Recently, I had surgery to implant a battery into my back. This connects to a wire that stimulates my sacral nerve. This process of getting to this point was extensive. I started with PTNS, which is nerve stimulation that goes through your foot. After having success with a few trials, my best option was to move forward with Interstim surgery. I had no idea how to prepare for this. I decided to jot down a few ideas here. I hope you find them helpful.
- Track Symptoms
I saw my surgeon only a day or two before surgery. At that point, they asked how my symptom tracking was going. I don’t know how I missed the memo but I hadn’t been symptom tracking. In the long run, I don’t think this hurt my trial but it’s important. If you don’t track your symptoms beforehand, it may be difficult to tell if the device is working well. This surgery isn’t always 100% effective. Knowing what percentage of improvement you’re making is vital.
- The Sensation
The feeling of nerve stimulation is difficult to explain. Sometimes it feels like fluttering or tapping. Other times, I don’t feel it at all. You have to find the sweet spot between maximum effect and comfort. It took me a few different settings and levels until I found it. That was the nice part about week one, it was all about trialing what worked for me. My team was very helpful in guiding me as to how to best use the device.
- The Restrictions
I was not prepared for the restrictions when I signed on for this surgery. It’s six weeks of very limited physical activity. For six weeks, you are not supposed to lift anything over ten pounds. That meant a full stop of exercise. No running, no biking, no activity that could jostle the device or wire. I am only five weeks out and I’m itching to get back to working out. I put this on the list because I needed to mentally prepare for this.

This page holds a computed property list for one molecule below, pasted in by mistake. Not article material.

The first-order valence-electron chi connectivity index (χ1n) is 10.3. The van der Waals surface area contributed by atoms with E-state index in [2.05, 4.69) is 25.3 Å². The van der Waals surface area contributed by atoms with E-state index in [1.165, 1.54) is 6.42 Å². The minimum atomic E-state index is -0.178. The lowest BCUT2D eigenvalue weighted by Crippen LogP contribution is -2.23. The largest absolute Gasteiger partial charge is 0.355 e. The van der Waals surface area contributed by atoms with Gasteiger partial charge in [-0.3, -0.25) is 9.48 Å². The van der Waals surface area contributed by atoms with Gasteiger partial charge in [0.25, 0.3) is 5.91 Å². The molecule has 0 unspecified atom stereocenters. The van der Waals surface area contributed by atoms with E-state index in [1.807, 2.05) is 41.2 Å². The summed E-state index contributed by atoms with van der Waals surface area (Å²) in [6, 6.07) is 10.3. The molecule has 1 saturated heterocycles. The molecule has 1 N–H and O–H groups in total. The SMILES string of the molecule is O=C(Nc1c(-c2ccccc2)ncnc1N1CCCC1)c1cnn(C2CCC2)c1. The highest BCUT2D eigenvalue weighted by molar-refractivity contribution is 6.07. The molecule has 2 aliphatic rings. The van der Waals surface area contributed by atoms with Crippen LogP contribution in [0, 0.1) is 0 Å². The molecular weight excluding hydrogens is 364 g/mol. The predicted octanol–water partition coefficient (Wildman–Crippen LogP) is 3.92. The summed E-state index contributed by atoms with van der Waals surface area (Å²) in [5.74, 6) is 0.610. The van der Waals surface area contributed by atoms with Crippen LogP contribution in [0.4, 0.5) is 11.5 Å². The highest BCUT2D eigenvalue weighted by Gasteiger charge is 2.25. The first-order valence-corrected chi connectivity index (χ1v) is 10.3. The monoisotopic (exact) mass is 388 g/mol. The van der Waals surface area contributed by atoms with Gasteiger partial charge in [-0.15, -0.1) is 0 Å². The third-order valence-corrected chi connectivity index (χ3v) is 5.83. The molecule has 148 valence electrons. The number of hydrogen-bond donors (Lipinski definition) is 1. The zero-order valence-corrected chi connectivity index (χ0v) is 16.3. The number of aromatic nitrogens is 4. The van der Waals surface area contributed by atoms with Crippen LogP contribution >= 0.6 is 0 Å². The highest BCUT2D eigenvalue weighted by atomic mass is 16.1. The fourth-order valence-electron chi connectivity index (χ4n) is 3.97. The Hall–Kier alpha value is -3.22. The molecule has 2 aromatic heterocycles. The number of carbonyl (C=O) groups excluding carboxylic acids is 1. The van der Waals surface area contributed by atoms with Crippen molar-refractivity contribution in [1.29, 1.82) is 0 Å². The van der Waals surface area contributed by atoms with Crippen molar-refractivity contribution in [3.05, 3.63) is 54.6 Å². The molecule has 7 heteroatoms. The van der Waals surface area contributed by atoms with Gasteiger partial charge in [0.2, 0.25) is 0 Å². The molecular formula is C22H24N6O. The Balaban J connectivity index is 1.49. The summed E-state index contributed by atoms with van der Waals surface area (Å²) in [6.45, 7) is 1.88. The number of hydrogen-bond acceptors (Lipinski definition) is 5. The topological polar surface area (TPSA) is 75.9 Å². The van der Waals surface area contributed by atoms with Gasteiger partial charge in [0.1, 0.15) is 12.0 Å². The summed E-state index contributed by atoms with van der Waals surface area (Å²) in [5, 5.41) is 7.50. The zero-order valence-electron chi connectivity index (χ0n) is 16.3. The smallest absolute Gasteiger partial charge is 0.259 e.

Like I mentioned earlier, it’s not always 100% effective. When going into surgery, I think everyone hopes it will solve all of their problems. For some people, it does. The first few days I had no more leaking. It felt like magic. Then, as I became more mobile, I had little drops here and there. They weren’t big leaks. I didn’t need to intervene but it felt discouraging. You have to hold on to the progress. It’s so important to remember where you started and not get frustrated with the process. It’s difficult but so worth it.
- The Battery
There are a couple things to say about the battery. First, I got an option about which battery I wanted. They didn’t tell me this until minutes before surgery. I had to make a choice on the spot. To avoid this, I’d ask your surgery team if there are two battery options. Second, if you go through with the second surgery, you will have a battery in your back. I know you’re saying to yourself, “duh that’s the point.” What I mean is, you can feel the battery in your back. It’s not uncomfortable but if you move or roll in certain ways, it can be uncomfortable. My battery is smaller than the average one and I still can’t lay on my back on hard surfaces in different positions. It’s not a deal breaker by any means but it’s something to be aware of.
I could write another whole article on how to prepare but these are some initial thoughts. Feel free to reach out on Instagram or Facebook if you have questions. This surgery was a difficult decision for me. It had a lot of implications about the future. I chose to do it because it was the last intervention option. I’m so grateful I took the leap. It has improved my symptoms so much! I’d highly recommend having a conversation with your physician if you’re interested in it.